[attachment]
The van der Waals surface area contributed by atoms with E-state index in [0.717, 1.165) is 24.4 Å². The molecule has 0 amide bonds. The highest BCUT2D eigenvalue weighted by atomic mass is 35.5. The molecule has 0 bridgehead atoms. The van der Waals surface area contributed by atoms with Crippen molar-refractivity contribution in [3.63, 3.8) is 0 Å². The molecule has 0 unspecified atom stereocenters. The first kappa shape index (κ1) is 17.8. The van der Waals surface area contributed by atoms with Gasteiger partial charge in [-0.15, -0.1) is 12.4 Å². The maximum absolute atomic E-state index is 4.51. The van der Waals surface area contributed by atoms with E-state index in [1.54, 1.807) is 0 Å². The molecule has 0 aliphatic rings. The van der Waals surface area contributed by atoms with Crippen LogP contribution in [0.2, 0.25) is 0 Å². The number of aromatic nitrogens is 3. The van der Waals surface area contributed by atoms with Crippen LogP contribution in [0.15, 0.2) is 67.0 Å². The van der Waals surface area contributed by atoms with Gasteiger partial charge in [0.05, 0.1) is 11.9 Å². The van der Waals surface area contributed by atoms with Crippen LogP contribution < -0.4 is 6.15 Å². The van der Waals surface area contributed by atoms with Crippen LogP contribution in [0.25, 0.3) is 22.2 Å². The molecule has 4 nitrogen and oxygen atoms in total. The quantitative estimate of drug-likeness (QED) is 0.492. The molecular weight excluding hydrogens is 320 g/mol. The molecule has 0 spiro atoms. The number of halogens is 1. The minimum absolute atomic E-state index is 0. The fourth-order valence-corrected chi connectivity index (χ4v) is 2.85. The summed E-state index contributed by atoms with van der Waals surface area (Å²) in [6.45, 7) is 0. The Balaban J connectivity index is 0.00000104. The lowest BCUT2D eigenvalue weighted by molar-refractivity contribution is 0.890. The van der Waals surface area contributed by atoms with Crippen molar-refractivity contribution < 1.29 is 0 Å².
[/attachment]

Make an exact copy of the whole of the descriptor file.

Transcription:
The van der Waals surface area contributed by atoms with E-state index in [0.717, 1.165) is 24.4 Å². The molecule has 0 amide bonds. The highest BCUT2D eigenvalue weighted by atomic mass is 35.5. The molecule has 0 bridgehead atoms. The van der Waals surface area contributed by atoms with Crippen molar-refractivity contribution in [3.63, 3.8) is 0 Å². The molecule has 0 unspecified atom stereocenters. The first kappa shape index (κ1) is 17.8. The van der Waals surface area contributed by atoms with Gasteiger partial charge in [-0.15, -0.1) is 12.4 Å². The maximum absolute atomic E-state index is 4.51. The van der Waals surface area contributed by atoms with E-state index in [1.54, 1.807) is 0 Å². The molecule has 0 aliphatic rings. The van der Waals surface area contributed by atoms with Crippen LogP contribution in [0.2, 0.25) is 0 Å². The number of aromatic nitrogens is 3. The van der Waals surface area contributed by atoms with Crippen LogP contribution in [0.15, 0.2) is 67.0 Å². The van der Waals surface area contributed by atoms with Gasteiger partial charge in [0.05, 0.1) is 11.9 Å². The van der Waals surface area contributed by atoms with Crippen LogP contribution < -0.4 is 6.15 Å². The van der Waals surface area contributed by atoms with Crippen LogP contribution in [0.25, 0.3) is 22.2 Å². The molecule has 4 nitrogen and oxygen atoms in total. The quantitative estimate of drug-likeness (QED) is 0.492. The molecular weight excluding hydrogens is 320 g/mol. The molecule has 0 spiro atoms. The number of halogens is 1. The minimum absolute atomic E-state index is 0. The fourth-order valence-corrected chi connectivity index (χ4v) is 2.85. The summed E-state index contributed by atoms with van der Waals surface area (Å²) in [6.45, 7) is 0. The Balaban J connectivity index is 0.00000104. The lowest BCUT2D eigenvalue weighted by molar-refractivity contribution is 0.890. The van der Waals surface area contributed by atoms with Crippen molar-refractivity contribution < 1.29 is 0 Å².